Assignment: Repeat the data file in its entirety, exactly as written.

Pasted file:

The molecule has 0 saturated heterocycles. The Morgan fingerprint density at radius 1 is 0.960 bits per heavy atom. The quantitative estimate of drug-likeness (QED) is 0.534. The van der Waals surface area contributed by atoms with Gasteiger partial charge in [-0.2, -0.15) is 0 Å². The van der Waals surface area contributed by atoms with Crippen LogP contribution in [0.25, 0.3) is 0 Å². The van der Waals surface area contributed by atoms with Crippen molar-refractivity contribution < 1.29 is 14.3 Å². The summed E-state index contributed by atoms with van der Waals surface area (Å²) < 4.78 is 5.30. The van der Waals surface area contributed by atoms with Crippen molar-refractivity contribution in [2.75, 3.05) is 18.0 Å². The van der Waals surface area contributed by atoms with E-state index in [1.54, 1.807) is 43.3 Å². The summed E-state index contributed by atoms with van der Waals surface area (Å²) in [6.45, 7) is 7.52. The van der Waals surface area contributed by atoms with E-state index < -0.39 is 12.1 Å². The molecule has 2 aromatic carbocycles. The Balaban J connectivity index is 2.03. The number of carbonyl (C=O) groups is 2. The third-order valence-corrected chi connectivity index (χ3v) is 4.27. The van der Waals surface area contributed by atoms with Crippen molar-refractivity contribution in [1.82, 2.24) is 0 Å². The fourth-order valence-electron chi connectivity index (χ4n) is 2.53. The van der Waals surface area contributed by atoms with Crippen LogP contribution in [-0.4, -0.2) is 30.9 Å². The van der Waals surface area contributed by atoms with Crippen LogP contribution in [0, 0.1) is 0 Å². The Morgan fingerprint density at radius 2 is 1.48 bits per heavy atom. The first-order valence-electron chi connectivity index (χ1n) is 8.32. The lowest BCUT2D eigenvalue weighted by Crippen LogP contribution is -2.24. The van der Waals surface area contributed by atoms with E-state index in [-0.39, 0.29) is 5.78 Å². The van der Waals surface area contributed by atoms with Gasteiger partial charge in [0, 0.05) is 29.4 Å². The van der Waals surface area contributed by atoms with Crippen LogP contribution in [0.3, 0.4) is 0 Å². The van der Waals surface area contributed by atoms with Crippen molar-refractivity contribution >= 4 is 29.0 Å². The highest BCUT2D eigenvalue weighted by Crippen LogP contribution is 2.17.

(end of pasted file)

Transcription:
The molecule has 0 saturated heterocycles. The Morgan fingerprint density at radius 1 is 0.960 bits per heavy atom. The quantitative estimate of drug-likeness (QED) is 0.534. The van der Waals surface area contributed by atoms with Gasteiger partial charge in [-0.2, -0.15) is 0 Å². The van der Waals surface area contributed by atoms with Crippen LogP contribution in [0.25, 0.3) is 0 Å². The van der Waals surface area contributed by atoms with Crippen molar-refractivity contribution < 1.29 is 14.3 Å². The summed E-state index contributed by atoms with van der Waals surface area (Å²) < 4.78 is 5.30. The van der Waals surface area contributed by atoms with Crippen molar-refractivity contribution in [2.75, 3.05) is 18.0 Å². The van der Waals surface area contributed by atoms with E-state index in [1.54, 1.807) is 43.3 Å². The summed E-state index contributed by atoms with van der Waals surface area (Å²) in [6.45, 7) is 7.52. The van der Waals surface area contributed by atoms with E-state index < -0.39 is 12.1 Å². The molecule has 2 aromatic carbocycles. The Balaban J connectivity index is 2.03. The number of carbonyl (C=O) groups is 2. The third-order valence-corrected chi connectivity index (χ3v) is 4.27. The van der Waals surface area contributed by atoms with Crippen molar-refractivity contribution in [1.82, 2.24) is 0 Å². The fourth-order valence-electron chi connectivity index (χ4n) is 2.53. The van der Waals surface area contributed by atoms with Crippen LogP contribution in [-0.4, -0.2) is 30.9 Å². The van der Waals surface area contributed by atoms with Crippen LogP contribution in [0, 0.1) is 0 Å². The Morgan fingerprint density at radius 2 is 1.48 bits per heavy atom. The first-order valence-electron chi connectivity index (χ1n) is 8.32. The lowest BCUT2D eigenvalue weighted by Crippen LogP contribution is -2.24. The van der Waals surface area contributed by atoms with E-state index in [-0.39, 0.29) is 5.78 Å². The van der Waals surface area contributed by atoms with Gasteiger partial charge in [0, 0.05) is 29.4 Å². The van der Waals surface area contributed by atoms with Crippen LogP contribution in [0.3, 0.4) is 0 Å². The van der Waals surface area contributed by atoms with Crippen molar-refractivity contribution >= 4 is 29.0 Å². The highest BCUT2D eigenvalue weighted by Crippen LogP contribution is 2.17.